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Making Maps With GIS
8.1 The Parts of a Map
8.2 Choosing a Map Type
8.3 Designing the Map Getting Started with GIS
Chapter 8 The cartographer’s paradox What is a map?
“A graphic depiction of all or part of a
geographic realm in which the real-world
realfeatures have been replaced by symbols in
their correct spatial location at a reduced
scale.” Complete accuracy & completeness
– Scientific rigor Effective communication
Easy to read and interpret (intuitive)
Hard to misread (fault tolerant)
Hard power line 1 Producer’s Responsibility Map function in GIS
Intermediate check of data
Use in the field
To be effective, must be correctly
designed and constructed The Parts of a Map: Map Elements The medium is the message
THE DISPLAY IS PART OF THE SYMBOLIZATION 2 Cartographic Elements
Reference Cartographic Elements (3) Page coordinates
North Cartographic Elements (2)
Border and “collar”
– Scale up
– Scale down
Metadata e.g. index
Off- Cartographic Elements (4)
Title 3 Cartographic Elements (5)
Reliability Text: Selection and Placement Map “impact”
Distribution of Employment by State 2010
USA: Employment Distribution 2010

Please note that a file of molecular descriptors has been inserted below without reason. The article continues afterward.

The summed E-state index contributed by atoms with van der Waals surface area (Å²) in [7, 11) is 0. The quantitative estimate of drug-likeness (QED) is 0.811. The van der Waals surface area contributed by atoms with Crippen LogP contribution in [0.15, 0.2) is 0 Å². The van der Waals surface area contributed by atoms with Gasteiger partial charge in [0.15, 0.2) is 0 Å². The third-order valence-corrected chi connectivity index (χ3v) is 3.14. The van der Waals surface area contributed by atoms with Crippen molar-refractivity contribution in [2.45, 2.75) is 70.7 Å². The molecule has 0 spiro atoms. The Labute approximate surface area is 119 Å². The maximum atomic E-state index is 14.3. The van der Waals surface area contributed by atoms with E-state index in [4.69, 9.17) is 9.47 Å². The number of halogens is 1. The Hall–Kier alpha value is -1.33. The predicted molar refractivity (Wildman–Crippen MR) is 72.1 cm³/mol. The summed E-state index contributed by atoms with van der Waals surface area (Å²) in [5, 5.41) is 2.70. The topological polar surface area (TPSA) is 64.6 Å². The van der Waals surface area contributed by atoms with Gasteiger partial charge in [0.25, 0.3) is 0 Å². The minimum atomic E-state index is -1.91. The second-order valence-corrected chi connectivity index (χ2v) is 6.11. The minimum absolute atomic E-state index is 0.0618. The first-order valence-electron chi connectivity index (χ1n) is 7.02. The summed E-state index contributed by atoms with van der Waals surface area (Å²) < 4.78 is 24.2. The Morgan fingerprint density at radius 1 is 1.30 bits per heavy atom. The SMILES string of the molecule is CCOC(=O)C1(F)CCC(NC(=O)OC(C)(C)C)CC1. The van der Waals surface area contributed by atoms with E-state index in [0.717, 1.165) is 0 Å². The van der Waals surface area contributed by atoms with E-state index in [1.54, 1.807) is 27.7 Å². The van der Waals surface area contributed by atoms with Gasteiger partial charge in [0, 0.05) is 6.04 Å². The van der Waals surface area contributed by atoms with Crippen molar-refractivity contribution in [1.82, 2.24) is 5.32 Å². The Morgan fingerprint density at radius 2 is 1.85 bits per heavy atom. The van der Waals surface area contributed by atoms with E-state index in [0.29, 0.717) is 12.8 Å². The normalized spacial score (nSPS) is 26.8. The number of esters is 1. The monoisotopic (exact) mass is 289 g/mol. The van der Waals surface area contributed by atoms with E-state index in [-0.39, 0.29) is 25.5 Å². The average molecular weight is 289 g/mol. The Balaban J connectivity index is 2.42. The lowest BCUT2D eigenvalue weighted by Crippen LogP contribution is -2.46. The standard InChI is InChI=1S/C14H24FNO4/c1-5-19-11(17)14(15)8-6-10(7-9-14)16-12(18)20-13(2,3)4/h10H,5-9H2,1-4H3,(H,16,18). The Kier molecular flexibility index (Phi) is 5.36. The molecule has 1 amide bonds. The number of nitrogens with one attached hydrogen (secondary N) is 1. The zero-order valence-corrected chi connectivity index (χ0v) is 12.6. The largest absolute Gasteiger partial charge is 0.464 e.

U.S. Employment: 2010 Distribution
America at Work
Where the Jobs are Today
America’s Great Recession
America’ Choosing Elements
Tools in GIS not ideal
Tools 4 Choosing a Map Type
Cartographers have designed hundreds of
map types: methods of cartographic
Not all GISs allow all types.
Most have a set of basic types
Depends heavily on the dimension of the
data to be shown in the map figure. Map Types: Point Data Choosing the Wrong Type
Fairly common GIS error
Due to lack of knowledge about
Can still have perfect symbolization
Possibility of misinformation
Definite reduction in communication
effectiveness Reference Map Reference
Graduated 5 Topographic Map Picture Symbol Map Dot Map Graduated Symbol Map 6 Map Types: Line Data Origin of Flow Maps
Harness, H. D. (1837). Atlas to
Accompany the Second Report of the
Railway Commissioners, Ireland.
Dublin: Irish Railway Commission.
Minard, C. 1869. Napoleon’s retreat
from Moscow Network
Reference Flow Maps Symbolizing flows 7 Flow Map: Truck traffic Map Types: Area Data
Reference Choropleth Continuous/Unclassed Choropleth 8 Area Qualitative Map Stepped Statistical Surface Hypsometric map Dasymetric 9 Cartograms Map Types: Volume Data
[Isopleth, Stepped Surface, Hypsometric]
Image Isoline Map Fishnet or Gridded Perspective View 10 Realistic Perspective View Hill-shaded Relief Map Image Map Map Types: Time
– Moving map
– Fly thru
– Fly by 11 Cartographic Animations Spatialization: SOM Skupin, A. (2002) A Cartographic Approach to Visualizing Conference Abstracts. IEEE Computer Graphics and Applications. 22 (1): 50 - 58. Wordle Map Type and Dimensionality 12 Choosing Types
Check the data
– Accuracy & Precision
Dimension (Point, Line, Area, Volume)
Scale of Measurement (Nominal etc.)
May need to supplement GIS software
May Example: Choropleth Mapping
Data should be AREA (e.g. States)